Gamasutra: The Art & Business of Making Gamesspacer
arrowPress Releases
December 18, 2014
PR Newswire
View All
View All     Submit Event






If you enjoy reading this site, you might also want to check out these UBM Tech sites:


 
Why You Should Not Blame EA Louse
by Jacek Wesolowski on 10/16/10 11:12:00 am   Expert Blogs   Featured Blogs

5 comments Share on Twitter Share on Facebook    RSS

The following blog post, unless otherwise noted, was written by a member of Gamasutra’s community.
The thoughts and opinions expressed are those of the writer and not Gamasutra or its parent company.

 

Before automated sensors were invented, coal mines used canary birds as their early detection systems. Coal mines are vulnerable to carbon monoxide and methane contamination: the former is odourless, colourless, and lethal, while the latter is flammable.

In case of buildup, a canary bird would stop singing and choke to its death, prior to gas concentration becoming dangerous to humans. It might become useless to you at this point, but you would still need to evacuate miners and let the fresh air in.

Invention of automated sensors made some coal mines more vulnerable, because, unlike a bird, a sensor can be configured to set off the alarm when gas concentration exceeds arbitrary threshold. A fairly common practice is to re-configure the sensor when it starts to indicate danger, rather than giving everyone a break. Occasionally, methane explodes, and humans die.

Game development teams are just as vulnerable to bad atmosphere as a coal mine, if less literally, and they have their early detection systems as well. These are not automated: sufficiently reliable software development practices have not been invented yet. The “dangerous gases” of game development are failures in communication. They take a variety of forms, from personal conflicts to faulty review processes, to unreliable schedules. Gossip is their most common byproduct.

Remember: gossip is not a danger in itself. Gossip is the carrier. It facilitates communication. It carries all kinds of data, from personal rumours to the newest corporate policy.

A healthy team has a rumour mill just like a troubled team does, and grinds the exact same kind of gossip. But in a healthy team, when Adam says Bob eats children for breakfast, everybody thinks Adam doesn’t like Bob. In a troubled team, Adam says Bob eats children for breakfast, and everybody thinks they need to hide their children from Bob. In other words, there is enough “fresh air” in a healthy team to render your communication failures harmless. In troubled teams, there is buildup.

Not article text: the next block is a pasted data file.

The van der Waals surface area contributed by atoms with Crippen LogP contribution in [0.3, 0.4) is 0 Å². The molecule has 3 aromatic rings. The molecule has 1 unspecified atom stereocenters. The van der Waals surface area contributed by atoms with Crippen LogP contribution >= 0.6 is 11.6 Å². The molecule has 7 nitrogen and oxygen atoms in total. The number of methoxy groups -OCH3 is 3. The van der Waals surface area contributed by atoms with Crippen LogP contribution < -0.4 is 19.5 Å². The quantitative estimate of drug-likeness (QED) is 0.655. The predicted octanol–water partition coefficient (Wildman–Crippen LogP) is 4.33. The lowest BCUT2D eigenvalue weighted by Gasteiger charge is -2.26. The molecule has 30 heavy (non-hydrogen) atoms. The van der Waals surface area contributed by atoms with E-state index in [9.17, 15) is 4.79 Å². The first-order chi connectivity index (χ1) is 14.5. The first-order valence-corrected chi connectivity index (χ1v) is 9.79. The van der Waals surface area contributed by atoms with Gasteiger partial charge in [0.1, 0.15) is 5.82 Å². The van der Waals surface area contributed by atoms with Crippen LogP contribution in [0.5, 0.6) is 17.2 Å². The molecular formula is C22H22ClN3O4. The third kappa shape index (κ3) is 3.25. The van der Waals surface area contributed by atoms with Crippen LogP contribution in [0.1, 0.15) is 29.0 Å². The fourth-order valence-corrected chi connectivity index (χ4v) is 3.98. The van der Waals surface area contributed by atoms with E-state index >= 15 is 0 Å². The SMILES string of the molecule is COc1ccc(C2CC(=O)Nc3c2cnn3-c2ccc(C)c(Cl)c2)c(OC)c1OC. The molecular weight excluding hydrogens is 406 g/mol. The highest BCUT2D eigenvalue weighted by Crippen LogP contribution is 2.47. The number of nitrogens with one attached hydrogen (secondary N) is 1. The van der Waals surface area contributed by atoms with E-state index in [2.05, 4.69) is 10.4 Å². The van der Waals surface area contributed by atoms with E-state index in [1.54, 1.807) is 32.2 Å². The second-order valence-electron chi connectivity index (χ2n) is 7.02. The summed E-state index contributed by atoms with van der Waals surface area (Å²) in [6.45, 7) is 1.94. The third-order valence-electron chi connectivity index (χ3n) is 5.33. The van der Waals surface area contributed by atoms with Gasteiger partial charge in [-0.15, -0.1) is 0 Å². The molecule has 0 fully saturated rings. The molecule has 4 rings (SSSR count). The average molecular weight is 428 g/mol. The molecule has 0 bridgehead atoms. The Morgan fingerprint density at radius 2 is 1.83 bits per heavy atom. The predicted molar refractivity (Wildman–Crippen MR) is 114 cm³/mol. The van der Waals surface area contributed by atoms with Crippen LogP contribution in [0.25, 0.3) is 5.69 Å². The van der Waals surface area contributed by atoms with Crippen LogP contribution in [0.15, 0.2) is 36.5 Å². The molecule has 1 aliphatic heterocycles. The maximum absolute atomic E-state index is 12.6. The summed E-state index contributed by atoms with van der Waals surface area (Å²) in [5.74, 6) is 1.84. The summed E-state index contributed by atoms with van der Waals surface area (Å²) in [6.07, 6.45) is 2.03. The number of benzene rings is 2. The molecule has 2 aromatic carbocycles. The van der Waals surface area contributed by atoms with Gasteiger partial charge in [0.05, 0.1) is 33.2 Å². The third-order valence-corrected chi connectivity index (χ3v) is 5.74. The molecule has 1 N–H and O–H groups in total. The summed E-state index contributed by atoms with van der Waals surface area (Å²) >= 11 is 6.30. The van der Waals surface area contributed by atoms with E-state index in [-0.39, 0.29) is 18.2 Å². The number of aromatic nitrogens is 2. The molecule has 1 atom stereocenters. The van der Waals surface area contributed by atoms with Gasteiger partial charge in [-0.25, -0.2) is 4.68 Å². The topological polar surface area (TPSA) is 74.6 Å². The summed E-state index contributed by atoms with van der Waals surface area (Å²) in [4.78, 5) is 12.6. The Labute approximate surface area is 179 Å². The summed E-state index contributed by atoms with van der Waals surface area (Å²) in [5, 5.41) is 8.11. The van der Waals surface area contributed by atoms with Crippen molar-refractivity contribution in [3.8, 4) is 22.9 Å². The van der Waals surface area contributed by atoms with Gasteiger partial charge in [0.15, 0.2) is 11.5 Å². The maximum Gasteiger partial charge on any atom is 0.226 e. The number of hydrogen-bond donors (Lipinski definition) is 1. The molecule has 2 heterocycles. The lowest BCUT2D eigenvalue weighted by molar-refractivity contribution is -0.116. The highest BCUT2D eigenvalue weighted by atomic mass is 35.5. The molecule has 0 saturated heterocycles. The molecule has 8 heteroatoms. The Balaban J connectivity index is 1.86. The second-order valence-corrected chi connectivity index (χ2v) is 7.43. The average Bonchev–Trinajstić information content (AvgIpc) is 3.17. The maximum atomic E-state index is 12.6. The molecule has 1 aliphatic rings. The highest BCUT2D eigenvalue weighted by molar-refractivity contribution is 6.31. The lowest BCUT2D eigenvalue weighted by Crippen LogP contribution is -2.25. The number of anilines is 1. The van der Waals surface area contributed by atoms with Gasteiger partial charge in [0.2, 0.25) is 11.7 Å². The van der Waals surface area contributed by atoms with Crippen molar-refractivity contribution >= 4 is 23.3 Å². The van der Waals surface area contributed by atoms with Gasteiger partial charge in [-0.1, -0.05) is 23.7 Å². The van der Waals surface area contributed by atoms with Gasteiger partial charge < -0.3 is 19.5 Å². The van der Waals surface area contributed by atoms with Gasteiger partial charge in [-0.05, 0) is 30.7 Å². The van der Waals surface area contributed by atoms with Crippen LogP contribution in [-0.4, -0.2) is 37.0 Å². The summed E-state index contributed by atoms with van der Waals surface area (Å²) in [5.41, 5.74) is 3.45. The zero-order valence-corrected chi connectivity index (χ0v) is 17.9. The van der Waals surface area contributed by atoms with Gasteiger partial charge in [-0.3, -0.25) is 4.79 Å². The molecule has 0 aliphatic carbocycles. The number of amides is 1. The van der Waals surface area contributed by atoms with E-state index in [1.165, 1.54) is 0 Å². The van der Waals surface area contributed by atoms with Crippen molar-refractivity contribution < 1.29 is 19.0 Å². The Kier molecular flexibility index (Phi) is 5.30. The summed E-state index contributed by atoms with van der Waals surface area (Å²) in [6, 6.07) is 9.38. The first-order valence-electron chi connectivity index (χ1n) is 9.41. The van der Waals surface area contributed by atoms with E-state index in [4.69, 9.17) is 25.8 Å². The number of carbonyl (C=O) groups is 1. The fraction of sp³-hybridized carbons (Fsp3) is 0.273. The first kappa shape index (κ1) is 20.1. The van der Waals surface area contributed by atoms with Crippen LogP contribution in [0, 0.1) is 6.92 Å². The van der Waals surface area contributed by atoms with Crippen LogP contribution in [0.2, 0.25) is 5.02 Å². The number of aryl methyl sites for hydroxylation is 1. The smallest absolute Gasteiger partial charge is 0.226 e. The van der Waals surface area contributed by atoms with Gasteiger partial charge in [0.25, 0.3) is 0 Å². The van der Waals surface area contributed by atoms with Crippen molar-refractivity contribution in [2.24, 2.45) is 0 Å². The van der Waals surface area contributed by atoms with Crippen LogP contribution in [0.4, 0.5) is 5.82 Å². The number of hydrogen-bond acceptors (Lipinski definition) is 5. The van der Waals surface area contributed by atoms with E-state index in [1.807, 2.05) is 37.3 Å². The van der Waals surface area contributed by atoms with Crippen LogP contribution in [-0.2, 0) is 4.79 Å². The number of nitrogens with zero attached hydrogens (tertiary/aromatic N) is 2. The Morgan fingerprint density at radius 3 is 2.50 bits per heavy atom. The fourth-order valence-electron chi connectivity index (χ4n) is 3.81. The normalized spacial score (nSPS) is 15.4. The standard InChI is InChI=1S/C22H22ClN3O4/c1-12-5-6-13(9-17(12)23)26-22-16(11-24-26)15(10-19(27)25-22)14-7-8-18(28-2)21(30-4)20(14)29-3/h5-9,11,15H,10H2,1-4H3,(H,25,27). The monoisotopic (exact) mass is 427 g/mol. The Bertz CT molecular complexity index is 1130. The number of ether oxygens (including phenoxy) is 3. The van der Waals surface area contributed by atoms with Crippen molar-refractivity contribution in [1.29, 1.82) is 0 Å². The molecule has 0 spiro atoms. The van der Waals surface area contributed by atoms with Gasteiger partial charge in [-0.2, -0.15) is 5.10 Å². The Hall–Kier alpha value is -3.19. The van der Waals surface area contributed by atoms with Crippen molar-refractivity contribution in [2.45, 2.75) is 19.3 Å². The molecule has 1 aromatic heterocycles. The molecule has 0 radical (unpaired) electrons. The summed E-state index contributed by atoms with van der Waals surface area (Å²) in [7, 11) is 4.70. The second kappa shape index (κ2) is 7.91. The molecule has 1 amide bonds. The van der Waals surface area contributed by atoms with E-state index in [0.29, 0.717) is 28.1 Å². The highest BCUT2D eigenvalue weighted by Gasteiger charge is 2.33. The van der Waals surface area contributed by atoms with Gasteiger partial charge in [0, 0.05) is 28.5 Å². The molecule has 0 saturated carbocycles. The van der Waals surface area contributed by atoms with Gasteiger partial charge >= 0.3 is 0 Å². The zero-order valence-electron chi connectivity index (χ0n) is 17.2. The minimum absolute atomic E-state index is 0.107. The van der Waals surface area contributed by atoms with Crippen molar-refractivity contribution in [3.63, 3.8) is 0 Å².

A failure in communication occurs when there is a personal conflict or a schedule slip, but not when people talk about it. A rumour is the team’s self-diagnostic process. You can kill it, tell everyone it’s not true, forbid them from repeating it, but that will just make them spawn a new rumour, because the communication failure is still there.

You can announce that Bob can’t eat children because he’s vegetarian, and next day in the morning Charlie will say Bob has a magic wand that turns children into lettuce. The content of rumour doesn’t matter much, in that it’s essentially random. The gist of it is that something has caused people to turn against Bob before the rumour was there at all.

And yet, most companies install a fairly strict “don’t ask, don’t tell” policy. Criticising anything, or anyone, is either forbidden or strongly discouraged. For instance, telling your boss he’s having a bad idea is interpreted as insubordination. People are quite literally told to never say there is any kind of trouble. Larger companies in particular tend to turn their noisy sensors off, hoping that it will make problems go away. But it only causes the buildup to accelerate, even in teams which would remain healthy under different circumstances.

It’s quite simple, really. When people are prevented from interacting freely, they communicate less. There are a number of things they cannot do or say in a straightforward manner, so they communicate less efficiently. So they fail more often.

EA Louse is the kind of sound that your team’s most sensitive canary bird makes as it drops dead. It probably stopped singing some time ago, but you didn’t notice. Or maybe you did, but you threatened to put it to sleep if it doesn’t start singing again. In any case, its final sound is unpleasant, because it yells "DANGER!" right in your ear.

Is it really cowardly to rant anonymously about your co-workers, whom you identify with their real names? Well, of course it is. But the word “coward” wouldn’t occur to anyone if this wasn’t a matter of courage. People write stuff like this, because they can’t take the tension anymore, and they do so anonymously, because they’re afraid. Something’s been driving them seriously nuts.

Just for the record: it could - potentially - be something different than their job. And just because they genuinely believe Bob eats children for breakfast doesn’t necessarily mean Bob is guilty at all. But they’re not a problem. They’re a symptom. You should thank them, give them a vacation, and pay for their therapist. 

And don't forget to let the fresh air in.


Related Jobs

Hangar 13
Hangar 13 — Novato, California, United States
[12.18.14]

Senior Engine Programmer
Hangar 13
Hangar 13 — Novato, California, United States
[12.18.14]

Audio Programmer
2K China
2K China — Shanghai, China
[12.18.14]

Experienced Tools/Audio Programmer
Cloud Imperium Games
Cloud Imperium Games — Austin, Texas, United States
[12.18.14]

Senior Network Engineer





Loading Comments

loader image